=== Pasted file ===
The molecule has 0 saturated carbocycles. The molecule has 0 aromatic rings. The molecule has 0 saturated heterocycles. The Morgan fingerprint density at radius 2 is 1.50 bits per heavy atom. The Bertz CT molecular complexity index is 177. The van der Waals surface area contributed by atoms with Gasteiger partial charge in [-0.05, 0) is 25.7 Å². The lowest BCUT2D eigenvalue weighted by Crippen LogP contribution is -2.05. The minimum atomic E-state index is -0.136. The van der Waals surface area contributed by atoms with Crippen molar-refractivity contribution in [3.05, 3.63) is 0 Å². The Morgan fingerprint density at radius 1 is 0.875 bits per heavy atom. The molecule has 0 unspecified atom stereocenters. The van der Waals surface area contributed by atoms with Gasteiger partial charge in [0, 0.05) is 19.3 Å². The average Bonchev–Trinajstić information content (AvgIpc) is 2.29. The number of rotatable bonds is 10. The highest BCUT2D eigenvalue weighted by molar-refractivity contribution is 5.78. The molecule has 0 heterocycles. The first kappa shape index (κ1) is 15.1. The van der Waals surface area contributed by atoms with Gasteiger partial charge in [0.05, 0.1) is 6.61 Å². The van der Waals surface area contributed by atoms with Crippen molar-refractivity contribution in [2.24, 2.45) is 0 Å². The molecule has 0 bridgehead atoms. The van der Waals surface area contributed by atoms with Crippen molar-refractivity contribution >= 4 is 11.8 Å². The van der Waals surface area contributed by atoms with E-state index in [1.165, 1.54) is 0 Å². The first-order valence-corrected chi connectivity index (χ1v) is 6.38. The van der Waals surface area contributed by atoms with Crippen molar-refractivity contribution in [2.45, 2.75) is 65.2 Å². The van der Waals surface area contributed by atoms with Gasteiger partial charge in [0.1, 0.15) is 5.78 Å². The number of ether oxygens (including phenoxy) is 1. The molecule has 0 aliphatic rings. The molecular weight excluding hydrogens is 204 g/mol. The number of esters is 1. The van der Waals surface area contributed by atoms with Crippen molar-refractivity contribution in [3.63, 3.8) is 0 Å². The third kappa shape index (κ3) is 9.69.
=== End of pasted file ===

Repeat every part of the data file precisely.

The molecule has 0 saturated carbocycles. The molecule has 0 aromatic rings. The molecule has 0 saturated heterocycles. The Morgan fingerprint density at radius 2 is 1.50 bits per heavy atom. The Bertz CT molecular complexity index is 177. The van der Waals surface area contributed by atoms with Gasteiger partial charge in [-0.05, 0) is 25.7 Å². The lowest BCUT2D eigenvalue weighted by Crippen LogP contribution is -2.05. The minimum atomic E-state index is -0.136. The van der Waals surface area contributed by atoms with Crippen molar-refractivity contribution in [3.05, 3.63) is 0 Å². The Morgan fingerprint density at radius 1 is 0.875 bits per heavy atom. The molecule has 0 unspecified atom stereocenters. The van der Waals surface area contributed by atoms with Gasteiger partial charge in [0, 0.05) is 19.3 Å². The average Bonchev–Trinajstić information content (AvgIpc) is 2.29. The number of rotatable bonds is 10. The highest BCUT2D eigenvalue weighted by molar-refractivity contribution is 5.78. The molecule has 0 heterocycles. The first kappa shape index (κ1) is 15.1. The van der Waals surface area contributed by atoms with Gasteiger partial charge in [0.05, 0.1) is 6.61 Å². The van der Waals surface area contributed by atoms with Crippen molar-refractivity contribution in [2.24, 2.45) is 0 Å². The molecule has 0 bridgehead atoms. The van der Waals surface area contributed by atoms with Crippen molar-refractivity contribution >= 4 is 11.8 Å². The van der Waals surface area contributed by atoms with E-state index in [1.165, 1.54) is 0 Å². The first-order valence-corrected chi connectivity index (χ1v) is 6.38. The van der Waals surface area contributed by atoms with Crippen molar-refractivity contribution in [2.45, 2.75) is 65.2 Å². The van der Waals surface area contributed by atoms with Gasteiger partial charge in [0.1, 0.15) is 5.78 Å². The number of ether oxygens (including phenoxy) is 1. The molecule has 0 aliphatic rings. The molecular weight excluding hydrogens is 204 g/mol. The number of esters is 1. The van der Waals surface area contributed by atoms with Crippen molar-refractivity contribution in [3.63, 3.8) is 0 Å². The third kappa shape index (κ3) is 9.69.